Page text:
Remembering Annie Le, One Year Later | NBC Connecticut

Remembering Annie Le, One Year Later

    processing...

    NEWSLETTERS

    Annie M. Le, 24, planned to get married Sunday.

    A year ago today, Annie Le went missing. The Yale grad student entered a lab in Yale's Amistad building at 10:11 a.m on Sept. 8. Her body was found five days later, stuffed into the wall of a Yale lab, where she worked.

    On the anniversary of her death, colleagues of the 24-year-old pharmacology student are still recovering from the brutal slaying and the man charged in her murder is due in court.

    Le’s body was found on Sept. 13, 2009, the day she was supposed to be married. She died of “traumatic asphyxia due to neck compression,” a form of strangulation.

    Raymond Clark has been charged in Le’s murder. The former lab tech who worked in the building when Le was killed is being held on $3 million bond. He has pleaded not guilty and is due back in court today.

    On the Yale campus, students are trying to act as though all is normal.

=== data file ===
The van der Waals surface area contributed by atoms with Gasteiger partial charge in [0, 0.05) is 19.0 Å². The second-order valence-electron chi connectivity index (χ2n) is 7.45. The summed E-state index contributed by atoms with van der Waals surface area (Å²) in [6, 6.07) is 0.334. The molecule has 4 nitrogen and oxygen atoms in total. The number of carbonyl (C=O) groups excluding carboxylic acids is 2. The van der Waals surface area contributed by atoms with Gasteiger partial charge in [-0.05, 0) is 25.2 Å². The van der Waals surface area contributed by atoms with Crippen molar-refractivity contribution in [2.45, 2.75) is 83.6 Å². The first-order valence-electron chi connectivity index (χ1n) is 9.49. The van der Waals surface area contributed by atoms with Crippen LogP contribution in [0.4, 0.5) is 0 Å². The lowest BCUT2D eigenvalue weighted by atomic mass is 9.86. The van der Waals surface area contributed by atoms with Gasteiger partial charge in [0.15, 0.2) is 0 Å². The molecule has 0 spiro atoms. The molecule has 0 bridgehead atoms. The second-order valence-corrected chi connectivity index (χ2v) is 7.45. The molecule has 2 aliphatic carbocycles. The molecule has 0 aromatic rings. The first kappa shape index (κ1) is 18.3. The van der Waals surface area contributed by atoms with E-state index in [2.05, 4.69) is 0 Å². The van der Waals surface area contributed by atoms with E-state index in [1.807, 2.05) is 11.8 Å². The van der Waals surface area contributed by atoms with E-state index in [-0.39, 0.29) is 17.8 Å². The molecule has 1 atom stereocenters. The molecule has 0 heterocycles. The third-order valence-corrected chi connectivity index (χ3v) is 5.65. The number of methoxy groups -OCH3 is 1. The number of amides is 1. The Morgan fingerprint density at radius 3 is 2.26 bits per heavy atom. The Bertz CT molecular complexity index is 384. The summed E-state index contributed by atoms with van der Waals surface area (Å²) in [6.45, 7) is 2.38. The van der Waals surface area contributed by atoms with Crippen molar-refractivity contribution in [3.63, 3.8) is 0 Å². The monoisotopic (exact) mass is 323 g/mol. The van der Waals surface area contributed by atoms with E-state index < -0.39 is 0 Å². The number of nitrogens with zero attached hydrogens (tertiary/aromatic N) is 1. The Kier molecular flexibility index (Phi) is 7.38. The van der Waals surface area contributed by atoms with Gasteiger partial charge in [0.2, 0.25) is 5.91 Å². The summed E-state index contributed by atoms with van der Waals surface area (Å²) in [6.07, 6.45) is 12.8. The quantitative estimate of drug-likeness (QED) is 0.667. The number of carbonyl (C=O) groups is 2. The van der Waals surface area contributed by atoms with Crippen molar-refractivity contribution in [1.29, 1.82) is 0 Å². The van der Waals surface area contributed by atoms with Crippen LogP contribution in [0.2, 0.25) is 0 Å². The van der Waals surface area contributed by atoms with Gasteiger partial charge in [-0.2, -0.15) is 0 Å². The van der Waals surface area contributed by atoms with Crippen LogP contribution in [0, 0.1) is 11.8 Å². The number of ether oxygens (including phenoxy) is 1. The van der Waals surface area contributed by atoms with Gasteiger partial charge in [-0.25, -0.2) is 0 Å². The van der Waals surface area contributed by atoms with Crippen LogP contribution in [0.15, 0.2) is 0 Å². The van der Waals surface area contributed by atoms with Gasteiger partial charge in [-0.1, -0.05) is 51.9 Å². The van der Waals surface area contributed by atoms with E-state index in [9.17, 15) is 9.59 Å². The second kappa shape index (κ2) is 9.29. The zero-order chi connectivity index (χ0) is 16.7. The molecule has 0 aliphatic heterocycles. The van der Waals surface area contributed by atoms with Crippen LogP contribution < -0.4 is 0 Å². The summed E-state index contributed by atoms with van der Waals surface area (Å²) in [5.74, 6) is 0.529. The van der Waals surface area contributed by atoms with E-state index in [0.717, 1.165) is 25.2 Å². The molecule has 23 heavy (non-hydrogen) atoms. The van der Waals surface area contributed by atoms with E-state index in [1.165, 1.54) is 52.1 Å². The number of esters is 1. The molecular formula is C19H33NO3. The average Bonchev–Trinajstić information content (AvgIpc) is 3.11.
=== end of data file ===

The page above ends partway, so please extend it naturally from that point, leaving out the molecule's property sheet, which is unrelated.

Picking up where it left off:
One student who the Yale Daily News identifies only as a friend of Le said the students have to convince themselves that the Yale lab where Le was killed is “just a building … just a room … just a place.”

    “A year later, the whole community remains shocked and appalled at the tragedy that occurred,” University President Richard Levin told the Daily News.

    But it is undeniable that the school has changed in the last year.

    Students told the school paper that security has increased. Everyone who enters 10 Amistad in New Haven must swipe a keycard at any time and there is now cell phone service the basement.

    However, students told the school newspaper, increased security would likely not have prevented Le’s death because the suspect had access to the building as an employee.

    Since the murder, Yale has also changed its workplace violence policy and requires all employees to report threatening, intimidating or violent behavior that happens on the Ivy League campus.

    But still, students keep the memory of Le alive. On Wednesday night, there will be a private remembrance at Yale to remember Le.